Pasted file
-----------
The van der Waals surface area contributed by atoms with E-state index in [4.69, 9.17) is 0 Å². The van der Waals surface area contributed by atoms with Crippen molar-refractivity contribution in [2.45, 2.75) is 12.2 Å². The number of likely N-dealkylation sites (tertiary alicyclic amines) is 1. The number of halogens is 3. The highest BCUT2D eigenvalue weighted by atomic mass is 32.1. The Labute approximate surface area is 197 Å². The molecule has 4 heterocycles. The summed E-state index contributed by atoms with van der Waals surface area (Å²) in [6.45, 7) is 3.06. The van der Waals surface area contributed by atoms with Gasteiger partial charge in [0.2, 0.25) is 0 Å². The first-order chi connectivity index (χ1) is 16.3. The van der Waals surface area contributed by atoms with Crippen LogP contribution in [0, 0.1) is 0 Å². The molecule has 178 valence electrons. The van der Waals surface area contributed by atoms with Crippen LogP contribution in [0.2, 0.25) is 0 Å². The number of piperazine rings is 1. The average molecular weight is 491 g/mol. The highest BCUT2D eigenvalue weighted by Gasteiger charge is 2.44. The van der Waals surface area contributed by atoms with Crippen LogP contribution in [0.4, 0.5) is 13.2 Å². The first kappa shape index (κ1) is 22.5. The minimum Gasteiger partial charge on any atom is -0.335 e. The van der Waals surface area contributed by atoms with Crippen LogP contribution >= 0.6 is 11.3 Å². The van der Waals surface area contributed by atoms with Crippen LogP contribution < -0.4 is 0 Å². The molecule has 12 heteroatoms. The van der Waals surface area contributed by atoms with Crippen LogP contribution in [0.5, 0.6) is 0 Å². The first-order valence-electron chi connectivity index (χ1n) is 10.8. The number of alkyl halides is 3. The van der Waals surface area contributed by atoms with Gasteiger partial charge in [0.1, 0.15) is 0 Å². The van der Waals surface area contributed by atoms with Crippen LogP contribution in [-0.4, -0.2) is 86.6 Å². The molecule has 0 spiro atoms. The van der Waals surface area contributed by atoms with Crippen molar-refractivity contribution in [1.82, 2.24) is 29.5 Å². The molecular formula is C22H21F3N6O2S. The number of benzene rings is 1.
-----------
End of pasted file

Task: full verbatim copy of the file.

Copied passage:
The van der Waals surface area contributed by atoms with E-state index in [4.69, 9.17) is 0 Å². The van der Waals surface area contributed by atoms with Crippen molar-refractivity contribution in [2.45, 2.75) is 12.2 Å². The number of likely N-dealkylation sites (tertiary alicyclic amines) is 1. The number of halogens is 3. The highest BCUT2D eigenvalue weighted by atomic mass is 32.1. The Labute approximate surface area is 197 Å². The molecule has 4 heterocycles. The summed E-state index contributed by atoms with van der Waals surface area (Å²) in [6.45, 7) is 3.06. The van der Waals surface area contributed by atoms with Gasteiger partial charge in [0.2, 0.25) is 0 Å². The first-order chi connectivity index (χ1) is 16.3. The van der Waals surface area contributed by atoms with Crippen LogP contribution in [0, 0.1) is 0 Å². The molecule has 178 valence electrons. The van der Waals surface area contributed by atoms with Crippen LogP contribution in [0.2, 0.25) is 0 Å². The number of piperazine rings is 1. The average molecular weight is 491 g/mol. The highest BCUT2D eigenvalue weighted by Gasteiger charge is 2.44. The van der Waals surface area contributed by atoms with Crippen LogP contribution in [0.4, 0.5) is 13.2 Å². The first kappa shape index (κ1) is 22.5. The minimum Gasteiger partial charge on any atom is -0.335 e. The van der Waals surface area contributed by atoms with Crippen LogP contribution >= 0.6 is 11.3 Å². The van der Waals surface area contributed by atoms with Crippen LogP contribution < -0.4 is 0 Å². The molecule has 12 heteroatoms. The van der Waals surface area contributed by atoms with Crippen LogP contribution in [0.5, 0.6) is 0 Å². The first-order valence-electron chi connectivity index (χ1n) is 10.8. The number of alkyl halides is 3. The van der Waals surface area contributed by atoms with Gasteiger partial charge in [0.1, 0.15) is 0 Å². The van der Waals surface area contributed by atoms with Crippen LogP contribution in [-0.4, -0.2) is 86.6 Å². The molecule has 0 spiro atoms. The van der Waals surface area contributed by atoms with Crippen molar-refractivity contribution in [1.82, 2.24) is 29.5 Å². The molecular formula is C22H21F3N6O2S. The number of benzene rings is 1.